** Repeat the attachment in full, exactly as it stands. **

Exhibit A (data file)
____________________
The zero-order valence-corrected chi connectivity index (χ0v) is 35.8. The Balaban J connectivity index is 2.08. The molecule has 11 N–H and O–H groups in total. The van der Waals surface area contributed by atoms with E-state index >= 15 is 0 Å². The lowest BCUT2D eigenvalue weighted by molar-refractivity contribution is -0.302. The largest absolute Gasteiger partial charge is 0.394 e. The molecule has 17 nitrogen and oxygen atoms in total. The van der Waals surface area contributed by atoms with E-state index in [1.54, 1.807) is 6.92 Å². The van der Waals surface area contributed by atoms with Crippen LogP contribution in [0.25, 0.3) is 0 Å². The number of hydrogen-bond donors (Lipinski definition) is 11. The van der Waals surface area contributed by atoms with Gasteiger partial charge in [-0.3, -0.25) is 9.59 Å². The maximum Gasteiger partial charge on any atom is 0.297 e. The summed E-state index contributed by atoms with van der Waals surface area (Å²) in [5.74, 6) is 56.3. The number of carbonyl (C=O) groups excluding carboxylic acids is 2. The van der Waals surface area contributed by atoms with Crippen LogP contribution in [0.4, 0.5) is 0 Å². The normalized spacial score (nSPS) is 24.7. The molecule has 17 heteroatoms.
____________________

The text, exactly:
The zero-order valence-corrected chi connectivity index (χ0v) is 35.8. The Balaban J connectivity index is 2.08. The molecule has 11 N–H and O–H groups in total. The van der Waals surface area contributed by atoms with E-state index >= 15 is 0 Å². The lowest BCUT2D eigenvalue weighted by molar-refractivity contribution is -0.302. The largest absolute Gasteiger partial charge is 0.394 e. The molecule has 17 nitrogen and oxygen atoms in total. The van der Waals surface area contributed by atoms with E-state index in [1.54, 1.807) is 6.92 Å². The van der Waals surface area contributed by atoms with Crippen LogP contribution in [0.25, 0.3) is 0 Å². The number of hydrogen-bond donors (Lipinski definition) is 11. The van der Waals surface area contributed by atoms with Gasteiger partial charge in [-0.3, -0.25) is 9.59 Å². The maximum Gasteiger partial charge on any atom is 0.297 e. The summed E-state index contributed by atoms with van der Waals surface area (Å²) in [5.74, 6) is 56.3. The number of carbonyl (C=O) groups excluding carboxylic acids is 2. The van der Waals surface area contributed by atoms with Crippen LogP contribution in [0.4, 0.5) is 0 Å². The normalized spacial score (nSPS) is 24.7. The molecule has 17 heteroatoms.